Here, defendant could have requested that the trial court voir dire the jury at the time the newspaper was discovered in the possession of one of the jurors. This is the practice most frequently utilized. (See, e.g., People v. Hryciuk (1954), 5 Ill. 2d 176, 125 N.E.2d 61; People v. Malmenato (1958), 14 Ill. 2d 52, 150 N.E.2d 806; see People v. Crowder (1981), 99 Ill. App. 3d 500, 425 N.E.2d 994.) Had this been done, and had a juror been discovered who had read the prejudicial article, the prejudice may have been cured by removal of that juror and replacement by an alternate juror. (See, e.g., People v. Patterson *502(1980), 90 Ill. App. 3d 775, 413 N.E.2d 1371.) Instead, defense counsel made a conscious decision to forego this procedure and never again raised the issue. On this record it is left to speculation whether the article had been read by one of the jurors and whether that juror was one of the 12 of the panel or an alternate juror. The fact that defense counsel did not further pursue this point in the court below may also be susceptible to an interpretation that he later became satisfied that no juror had read the article. We also note that on numerous occasions the trial court admonished the jurors not to discuss this case with anyone or among themselves although no specific reference was made to refrain from reading news articles about the case. Under these circumstances, the defendant is precluded on appeal from arguing that the trial court erred in not initiating a voir dire of the jurors.

Appellate counsel alternatively argues that defendant was denied the effective assistance of counsel by his trial counsel’s failure to insist on a voir dire of the jurors and to raise the issue in the post-trial motions. With respect to the question of the alleged ineffective assistance of counsel, the defendant must establish that his privately retained attorney was actually incompetent and that this incompetency produced substantial prejudice to the defendant without which the jury’s verdict would probably have been different. (People v. Pugh (1982), 106 Ill. App. 3d 901, 908, 436 N.E.2d 737.) Competency is determined from the totality of counsel’s conduct at trial, and a defendant is entitled to competent, not perfect, representation. (People v. Martin (1983), 112 Ill. App. 3d 486, 493-94, 445 N.E.2d 795; People v. Pugh (1982), 106 Ill. App. 3d 901, 908, 436 N.E.2d 737.) On this appeal, the only instances of alleged incompetency of trial counsel are his failure to ask the court to voir dire the jury and to raise any issue in this regard in the post-trial motions.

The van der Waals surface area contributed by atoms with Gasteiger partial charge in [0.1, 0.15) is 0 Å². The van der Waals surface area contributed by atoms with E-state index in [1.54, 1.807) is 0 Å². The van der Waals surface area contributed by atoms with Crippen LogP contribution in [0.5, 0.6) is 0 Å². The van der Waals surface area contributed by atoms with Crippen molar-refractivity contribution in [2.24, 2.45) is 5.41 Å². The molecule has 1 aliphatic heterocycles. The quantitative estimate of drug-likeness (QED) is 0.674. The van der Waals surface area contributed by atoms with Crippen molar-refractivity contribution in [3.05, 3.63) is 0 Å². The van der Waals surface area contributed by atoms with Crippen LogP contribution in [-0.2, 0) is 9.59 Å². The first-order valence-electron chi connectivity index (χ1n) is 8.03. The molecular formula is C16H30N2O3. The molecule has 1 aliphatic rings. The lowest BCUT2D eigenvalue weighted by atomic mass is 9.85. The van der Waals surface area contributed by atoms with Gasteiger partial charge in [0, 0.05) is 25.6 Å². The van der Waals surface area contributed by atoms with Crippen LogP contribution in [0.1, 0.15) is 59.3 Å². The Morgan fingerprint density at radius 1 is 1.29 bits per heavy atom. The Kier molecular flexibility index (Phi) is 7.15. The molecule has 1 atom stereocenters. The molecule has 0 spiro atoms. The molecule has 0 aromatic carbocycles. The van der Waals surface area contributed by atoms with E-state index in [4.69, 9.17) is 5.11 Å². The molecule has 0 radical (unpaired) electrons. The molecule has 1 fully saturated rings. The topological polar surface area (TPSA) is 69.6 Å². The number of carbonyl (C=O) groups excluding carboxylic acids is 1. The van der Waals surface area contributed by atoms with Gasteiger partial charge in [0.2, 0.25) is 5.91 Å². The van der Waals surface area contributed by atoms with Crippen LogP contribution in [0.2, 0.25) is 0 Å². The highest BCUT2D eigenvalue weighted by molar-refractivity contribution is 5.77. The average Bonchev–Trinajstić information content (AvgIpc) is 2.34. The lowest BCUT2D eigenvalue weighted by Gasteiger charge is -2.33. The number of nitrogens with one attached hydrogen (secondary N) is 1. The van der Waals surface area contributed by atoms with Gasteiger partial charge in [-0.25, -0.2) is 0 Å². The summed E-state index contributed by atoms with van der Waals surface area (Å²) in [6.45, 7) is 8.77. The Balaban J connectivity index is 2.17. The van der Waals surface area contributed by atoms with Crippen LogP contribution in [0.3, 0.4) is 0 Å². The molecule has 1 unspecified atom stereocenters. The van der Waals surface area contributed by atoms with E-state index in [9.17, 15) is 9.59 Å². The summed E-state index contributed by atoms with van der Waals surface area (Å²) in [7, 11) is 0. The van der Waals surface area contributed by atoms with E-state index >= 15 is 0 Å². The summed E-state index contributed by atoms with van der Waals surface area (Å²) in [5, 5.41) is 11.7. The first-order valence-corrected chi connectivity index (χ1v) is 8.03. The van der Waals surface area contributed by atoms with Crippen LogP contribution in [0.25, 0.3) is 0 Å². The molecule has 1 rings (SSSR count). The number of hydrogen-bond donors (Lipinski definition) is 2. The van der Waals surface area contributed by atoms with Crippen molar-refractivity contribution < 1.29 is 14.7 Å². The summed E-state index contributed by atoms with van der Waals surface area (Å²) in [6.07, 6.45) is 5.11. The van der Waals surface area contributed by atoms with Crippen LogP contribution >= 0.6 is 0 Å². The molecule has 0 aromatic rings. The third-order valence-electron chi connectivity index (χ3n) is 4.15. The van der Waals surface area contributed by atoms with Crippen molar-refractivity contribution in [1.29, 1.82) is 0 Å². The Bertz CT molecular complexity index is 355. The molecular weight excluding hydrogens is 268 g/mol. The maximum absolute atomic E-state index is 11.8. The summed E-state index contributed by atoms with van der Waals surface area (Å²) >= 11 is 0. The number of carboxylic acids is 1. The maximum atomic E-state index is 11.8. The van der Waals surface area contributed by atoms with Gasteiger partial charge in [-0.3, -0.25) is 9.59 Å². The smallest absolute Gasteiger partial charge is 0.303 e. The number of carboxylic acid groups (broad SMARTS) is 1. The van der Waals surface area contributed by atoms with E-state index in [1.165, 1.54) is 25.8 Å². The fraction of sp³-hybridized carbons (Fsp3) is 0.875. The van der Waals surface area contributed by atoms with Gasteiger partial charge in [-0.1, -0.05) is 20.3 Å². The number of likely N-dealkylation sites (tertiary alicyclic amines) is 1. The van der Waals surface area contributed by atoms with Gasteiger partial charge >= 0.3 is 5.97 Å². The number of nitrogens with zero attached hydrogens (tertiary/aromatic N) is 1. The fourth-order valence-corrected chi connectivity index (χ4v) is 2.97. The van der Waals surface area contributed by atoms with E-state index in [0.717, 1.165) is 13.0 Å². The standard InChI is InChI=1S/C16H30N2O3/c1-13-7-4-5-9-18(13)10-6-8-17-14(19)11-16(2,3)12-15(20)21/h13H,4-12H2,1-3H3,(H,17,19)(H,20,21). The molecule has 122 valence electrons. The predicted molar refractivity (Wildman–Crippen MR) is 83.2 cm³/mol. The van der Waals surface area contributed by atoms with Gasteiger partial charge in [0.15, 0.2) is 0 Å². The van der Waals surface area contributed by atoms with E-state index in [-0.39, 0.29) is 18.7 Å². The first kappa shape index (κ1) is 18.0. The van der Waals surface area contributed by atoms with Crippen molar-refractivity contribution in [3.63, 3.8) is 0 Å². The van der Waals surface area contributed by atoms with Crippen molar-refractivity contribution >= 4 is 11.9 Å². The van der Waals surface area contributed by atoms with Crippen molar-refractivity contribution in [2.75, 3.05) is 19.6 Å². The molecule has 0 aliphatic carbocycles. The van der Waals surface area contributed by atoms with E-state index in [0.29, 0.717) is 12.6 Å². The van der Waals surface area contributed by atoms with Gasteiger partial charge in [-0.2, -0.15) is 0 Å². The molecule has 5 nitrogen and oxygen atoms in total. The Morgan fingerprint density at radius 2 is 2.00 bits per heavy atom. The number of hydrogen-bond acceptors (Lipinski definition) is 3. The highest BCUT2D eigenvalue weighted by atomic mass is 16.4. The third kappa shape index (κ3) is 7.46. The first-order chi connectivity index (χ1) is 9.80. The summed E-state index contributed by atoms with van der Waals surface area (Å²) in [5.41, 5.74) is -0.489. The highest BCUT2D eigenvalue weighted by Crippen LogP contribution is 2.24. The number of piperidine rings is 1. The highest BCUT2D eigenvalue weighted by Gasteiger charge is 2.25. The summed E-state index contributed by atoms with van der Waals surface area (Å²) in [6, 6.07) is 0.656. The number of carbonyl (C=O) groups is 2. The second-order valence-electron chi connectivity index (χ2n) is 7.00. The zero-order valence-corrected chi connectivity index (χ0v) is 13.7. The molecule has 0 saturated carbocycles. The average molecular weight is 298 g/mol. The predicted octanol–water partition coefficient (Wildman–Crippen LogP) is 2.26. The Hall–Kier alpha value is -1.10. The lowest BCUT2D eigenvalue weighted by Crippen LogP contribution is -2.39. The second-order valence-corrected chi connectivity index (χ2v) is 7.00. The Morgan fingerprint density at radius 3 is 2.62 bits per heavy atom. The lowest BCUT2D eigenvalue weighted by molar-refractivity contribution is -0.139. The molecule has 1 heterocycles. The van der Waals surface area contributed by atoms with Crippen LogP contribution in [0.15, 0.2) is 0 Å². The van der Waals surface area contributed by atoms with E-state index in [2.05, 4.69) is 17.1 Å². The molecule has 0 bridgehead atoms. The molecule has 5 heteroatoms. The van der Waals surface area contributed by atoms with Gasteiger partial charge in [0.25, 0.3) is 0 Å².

Our review of the record reveals that trial counsel’s performance reflected preparation, thorough familiarity with the case, aggressive cross-examination, and knowledge of the law. His decision to forego a voir dire of the jury was with the knowledge that the trial judge had expressly indicated he could bring this up again later if he so desired. This was a matter of strategy as to which hindsight frequently indicates a different course might have been preferable. (See People v. Lewis (1981), 88 Ill. 2d 129, 154-55, 430 N.E.2d 1346.) Incompetence is not established by erroneous or unsuccessful strategic judgments. (People v. Kubat (1983), 94 Ill. 2d 437, 486, 447 N.E.2d 247.) In retrospect, it would have been a better practice for trial counsel to have requested the trial judge to voir dire the juror at the time of discovery of the prejudicial newspaper article although it was counsel’s own *503opinion then that this might draw undue attention to it. Nonetheless, inasmuch as trial counsel was acutely aware of the prejudicial nature of the article and the court’s willingness to allow him to bring this up later and have a hearing on a post-trial motion if a juror was later determined to have read the article, it is entirely speculative on this record that a juror, in fact, read the article. Considering the overall high caliber of the representation afforded defendant at trial and the absence of any prejudice to the defendant which can be affirmatively shown on this record that any juror in fact read the article, we cannot say defendant was denied effective assistance of counsel.

Defendant next contends that he was denied a fair trial by the prosecutor’s remarks in his final argument, which twice referred to the uncontradicted nature of the State’s case and also pointed out that defendant could have subpoenaed a particular witness. Defendant maintains that such remarks violate the presumption of innocence and his privilege against self-incrimination.